Drug, needle use is biggest cause of AIDS in BaltimoreThe...


June 29, 1999

Drug, needle use is biggest cause of AIDS in Baltimore

The Sun's two-part series on drug addiction ("Drug addiction fuels murderous trend," June 27 and "How the safety net fails addicts -- and city," June 28) should cause a collective shudder through our city.

For those of us working with people living with HIV/AIDS, the editorial's graphs and pie charts are a grim crystal ball -- predicting a tremendous continuing need for our services.

The river of misery that flows from addiction is even bloodier than the break-ins, homicides, emergency room admissions, prostitution and panhandling the editorial described.

Sharing dirty needles is the primary means of HIV transmission in Baltimore. The charts illustrating that 49 percent of of heroin addicts and 21 percent of crack/cocaine addicts use needles to take their drugs should be an enormous red flag for Baltimore.

The cost of the hospice and other care for the thousands of addicts who are likely to be infected with HIV/AIDS will surely dwarf the cost of providing residential addiction treatment on demand. Efforts to prevent HIV infection are by far the most cost-effective way to deal with the disease.

Baltimore's needle exchange program is one example of a demonstrably successful prevention program.

We hope that our government officials will act responsibly to save innumerable lives by focusing on prevention of AIDS transmission.

Kedren Crosby


The writer is associate director of AIDS Interfaith Residential Services.

Group homes help addicts on the road to recovery

The group homes Thomas Evans mentioned in his letter "Addicts don't belong in residential areas" (June 22) have helped many recovering addicts and alcholics get a much-needed start into the recovery process.

Working in the field of addiction, I've seen the benefits of such homes again and again. I don't know of any problems these home have created in the communities where they operate.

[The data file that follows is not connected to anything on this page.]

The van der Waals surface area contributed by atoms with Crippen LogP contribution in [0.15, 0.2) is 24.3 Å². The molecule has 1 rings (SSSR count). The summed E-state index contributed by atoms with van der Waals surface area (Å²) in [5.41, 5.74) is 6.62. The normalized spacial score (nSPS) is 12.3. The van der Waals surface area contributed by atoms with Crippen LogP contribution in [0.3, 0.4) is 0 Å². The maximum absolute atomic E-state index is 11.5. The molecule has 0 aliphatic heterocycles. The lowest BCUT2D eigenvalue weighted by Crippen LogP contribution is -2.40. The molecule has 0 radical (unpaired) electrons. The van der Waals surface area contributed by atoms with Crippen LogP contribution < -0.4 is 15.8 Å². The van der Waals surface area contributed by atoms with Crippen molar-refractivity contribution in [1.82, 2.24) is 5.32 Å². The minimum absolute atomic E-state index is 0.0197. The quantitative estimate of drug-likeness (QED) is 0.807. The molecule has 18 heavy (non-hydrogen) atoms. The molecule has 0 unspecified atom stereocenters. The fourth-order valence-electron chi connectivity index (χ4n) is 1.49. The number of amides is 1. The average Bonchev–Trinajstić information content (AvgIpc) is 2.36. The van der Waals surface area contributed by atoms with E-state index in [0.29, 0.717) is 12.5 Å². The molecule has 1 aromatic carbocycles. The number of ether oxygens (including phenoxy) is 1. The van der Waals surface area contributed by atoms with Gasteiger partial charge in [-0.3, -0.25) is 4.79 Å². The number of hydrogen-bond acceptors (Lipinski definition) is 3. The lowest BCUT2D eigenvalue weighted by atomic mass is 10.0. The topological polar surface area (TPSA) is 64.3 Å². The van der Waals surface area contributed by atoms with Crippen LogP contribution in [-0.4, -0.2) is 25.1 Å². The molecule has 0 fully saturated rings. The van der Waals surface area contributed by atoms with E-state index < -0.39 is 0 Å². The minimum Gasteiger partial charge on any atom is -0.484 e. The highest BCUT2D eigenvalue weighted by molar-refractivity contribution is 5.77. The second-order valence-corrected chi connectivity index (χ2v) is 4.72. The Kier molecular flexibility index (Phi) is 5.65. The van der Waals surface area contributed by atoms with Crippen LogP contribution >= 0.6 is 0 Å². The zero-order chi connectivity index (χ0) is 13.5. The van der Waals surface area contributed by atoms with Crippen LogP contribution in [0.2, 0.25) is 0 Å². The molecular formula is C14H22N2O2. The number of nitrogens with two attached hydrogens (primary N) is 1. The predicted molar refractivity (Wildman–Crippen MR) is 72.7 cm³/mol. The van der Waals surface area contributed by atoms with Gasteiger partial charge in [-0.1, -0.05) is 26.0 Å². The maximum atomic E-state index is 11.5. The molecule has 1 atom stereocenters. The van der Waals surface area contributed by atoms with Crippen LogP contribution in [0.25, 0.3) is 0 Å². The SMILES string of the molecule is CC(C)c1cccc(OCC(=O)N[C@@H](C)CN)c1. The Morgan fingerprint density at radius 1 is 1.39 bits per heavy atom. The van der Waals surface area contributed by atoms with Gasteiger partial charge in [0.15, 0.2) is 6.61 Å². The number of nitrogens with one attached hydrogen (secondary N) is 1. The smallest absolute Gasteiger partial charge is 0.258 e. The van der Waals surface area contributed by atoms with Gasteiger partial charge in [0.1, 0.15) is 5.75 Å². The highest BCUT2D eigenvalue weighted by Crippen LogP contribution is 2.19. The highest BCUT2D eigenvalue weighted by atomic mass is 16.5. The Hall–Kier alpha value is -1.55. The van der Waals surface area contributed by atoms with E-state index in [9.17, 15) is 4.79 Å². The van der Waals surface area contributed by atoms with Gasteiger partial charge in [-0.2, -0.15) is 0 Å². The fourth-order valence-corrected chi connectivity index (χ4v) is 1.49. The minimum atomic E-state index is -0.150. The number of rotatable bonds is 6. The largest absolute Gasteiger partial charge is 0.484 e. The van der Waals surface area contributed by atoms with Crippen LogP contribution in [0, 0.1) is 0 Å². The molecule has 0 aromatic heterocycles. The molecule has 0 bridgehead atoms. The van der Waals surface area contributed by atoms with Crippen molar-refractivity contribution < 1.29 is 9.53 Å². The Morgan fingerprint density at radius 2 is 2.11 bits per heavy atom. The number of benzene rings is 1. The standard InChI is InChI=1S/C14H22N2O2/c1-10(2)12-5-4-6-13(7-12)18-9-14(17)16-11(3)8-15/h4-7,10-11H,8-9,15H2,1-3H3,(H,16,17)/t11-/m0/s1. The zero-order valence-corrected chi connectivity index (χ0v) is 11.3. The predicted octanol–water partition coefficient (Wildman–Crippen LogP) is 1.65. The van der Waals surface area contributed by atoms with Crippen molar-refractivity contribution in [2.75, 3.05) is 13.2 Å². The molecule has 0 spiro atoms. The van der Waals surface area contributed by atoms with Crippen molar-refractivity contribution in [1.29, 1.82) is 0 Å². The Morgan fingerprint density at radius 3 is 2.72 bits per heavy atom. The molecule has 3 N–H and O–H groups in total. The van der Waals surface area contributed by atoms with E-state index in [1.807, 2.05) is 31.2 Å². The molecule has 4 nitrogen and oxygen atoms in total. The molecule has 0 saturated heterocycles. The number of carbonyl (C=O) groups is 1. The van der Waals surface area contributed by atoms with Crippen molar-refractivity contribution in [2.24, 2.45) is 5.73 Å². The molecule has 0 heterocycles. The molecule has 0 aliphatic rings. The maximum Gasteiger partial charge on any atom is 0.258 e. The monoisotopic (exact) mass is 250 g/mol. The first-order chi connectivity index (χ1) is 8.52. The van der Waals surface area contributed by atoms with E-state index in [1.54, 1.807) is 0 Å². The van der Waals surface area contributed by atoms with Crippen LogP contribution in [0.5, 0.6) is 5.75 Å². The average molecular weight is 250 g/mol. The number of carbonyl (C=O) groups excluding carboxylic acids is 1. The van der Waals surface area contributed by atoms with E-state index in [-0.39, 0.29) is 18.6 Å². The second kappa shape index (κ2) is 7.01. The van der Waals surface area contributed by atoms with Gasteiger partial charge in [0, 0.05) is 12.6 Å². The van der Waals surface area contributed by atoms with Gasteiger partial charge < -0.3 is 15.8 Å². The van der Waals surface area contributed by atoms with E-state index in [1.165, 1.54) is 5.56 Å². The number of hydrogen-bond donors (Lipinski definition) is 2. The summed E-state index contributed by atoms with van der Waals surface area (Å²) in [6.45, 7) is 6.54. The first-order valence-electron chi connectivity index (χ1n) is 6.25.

Mr. Evans suggests that the high relapse rate of addicts makes them inappropriate residents of neighborhoods with young children.

He apparently doesn't realize that most of these homes will immediately discharge someone who uses drugs or alcohol. Or that most addicts who use will not want to live in a recovery environment when they begin using again because there is usually much shame when a recovering addict relapses.

Addicts should have the same opportunities as everyone else. Recovery homes are part of the solution to this complex disease process.

Patrick E. Connealy


Racetrack needs to help the Park Heights area

The Sun's editorial "Better days ahead for Maryland racing" (June 23) seemed enamored with Joseph De Francis' idea of improving Maryland racing by making cosmetic improvements to Laurel and Pimlico racetracks.

My concern, however, is for the people who will not be affected by these physical accouterments and the ambience intended to attract more customers: the people who live in the empowerment zone near Pimlico, but receive few of the benefits that one would expect from having such a major industry nearby.

Lower Park Heights is one of Baltimore's most impoverished areas. Pimlico racetrack lies in the heart of this community. But how many residents does it employ in meaningful jobs that provide a living wage for them and their families?

How many children and young African-American males who work in the area's open-air drug markets might go straight if they were offered jobs parking cars, directing drivers to parking spaces or raking dirt on the track?

Before The Sun writes about the good that racetrack renovation is likely to bring to the community, it should investigate the extent to which "racetrack impact" money has been used to benefit Lower Park Heights.

It should also note Pimlico's virtual plantation system in which African-Americans occupy the least desirable jobs and few, if any, middle management and higher positions.

Isaiah C. Fletcher Sr.


The South wasn't alone in condoning slavery...

In his letter, "...racism was one thing but slavery was another," (June 10) Larry Rogers suggests that Southern secession was illegitimate because "any nation that would have relied on slavery for its economic and social foundation had no right to exist."

Well, then, how do you excuse the United States for its long involvement with slavery?

All Americans would do well to remember that the Confederate flag never flew over any ship that brought slaves into the United States and the South's constitution forbade the importation of slaves into the Confederate states.

By contrast, slave ships owned or financed by Northern businessmen were the basis of many of the family fortunes of the New England elite. And much of the U.S. industrial revolution was paid for with money earned from "slaving."

The "economic and social foundation" of the United States is directly tied to slavery, just as was the Confederacy.

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